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### Topic: Arduino calculating math incorrectly? (Read 1 time)previous topic - next topic

#### nate890

##### Jul 24, 2012, 12:15 am
Serial.println(LightValue);
Serial.println(LightValue/770*255);
>552
>0

while it should be
>552
>182.805

Why is this occurring?

#### Arrch

#1
##### Jul 24, 2012, 12:18 am

Serial.println(LightValue);
Serial.println(LightValue/770*255);
>552
>0

while it should be
>552
>182.805

Why is this occurring?

That is correct.

The problem is you are expecting floating point math, but telling the compiler that you want integer math:
Code: [Select]
`Serial.println(LightValue);Serial.println(LightValue/770.0*255.0);`

#### nate890

#2
##### Jul 24, 2012, 12:24 am
Tried making it a double to see if it would work, would have made sense to make it a float.

Thanks!

#### wildbill

#3
##### Jul 24, 2012, 12:50 am
Float and double are the same size for the Arduino

#### nate890

#4
##### Jul 24, 2012, 01:29 am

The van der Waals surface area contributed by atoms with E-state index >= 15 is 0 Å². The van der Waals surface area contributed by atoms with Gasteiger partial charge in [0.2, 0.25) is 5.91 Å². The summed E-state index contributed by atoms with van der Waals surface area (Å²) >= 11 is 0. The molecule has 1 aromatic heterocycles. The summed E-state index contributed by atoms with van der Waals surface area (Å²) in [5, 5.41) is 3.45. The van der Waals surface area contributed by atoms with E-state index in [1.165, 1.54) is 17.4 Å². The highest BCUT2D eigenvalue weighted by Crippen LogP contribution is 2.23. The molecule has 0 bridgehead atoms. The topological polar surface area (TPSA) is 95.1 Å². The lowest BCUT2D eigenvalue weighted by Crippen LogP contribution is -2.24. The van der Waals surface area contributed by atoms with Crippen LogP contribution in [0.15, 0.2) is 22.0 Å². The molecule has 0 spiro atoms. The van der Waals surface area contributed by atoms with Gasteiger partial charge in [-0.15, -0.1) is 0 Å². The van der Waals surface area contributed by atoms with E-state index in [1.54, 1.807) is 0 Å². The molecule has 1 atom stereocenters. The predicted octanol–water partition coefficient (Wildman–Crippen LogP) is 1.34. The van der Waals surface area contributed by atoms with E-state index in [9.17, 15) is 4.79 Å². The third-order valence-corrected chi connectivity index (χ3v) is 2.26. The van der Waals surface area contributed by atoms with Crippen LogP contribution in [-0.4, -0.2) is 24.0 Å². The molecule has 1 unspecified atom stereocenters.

Really? Hm. What's the point in having both then?

#### marco_c

#5
##### Jul 24, 2012, 02:15 amLast Edit: Jul 24, 2012, 03:07 am by marco_c Reason: 1
Quote
for the Arduino

That is not the case for other implementations of C/C++. The bigger the precision the more it takes to calculate, especially as there is no floating point hardware support. How many decimal places to you need?
Arduino Libraries http://arduinocode.codeplex.com
Parola for Arduino http://parola.codeplex.com
Arduino++ blog https://arduinoplusplus.wordpress.com

#### nate890

#6
##### Jul 24, 2012, 02:24 am
"That is not the case for other implementations of C/C++."
I know. But, since arduino's float counts as double and double counts as float, why have both?

#7
##### Jul 24, 2012, 02:29 am

Because the C++ standard requires both types.

#### Arrch

#8
##### Jul 24, 2012, 02:39 am

"That is not the case for other implementations of C/C++."
I know. But, since arduino's float counts as double and double counts as float, why have both?

Portability.

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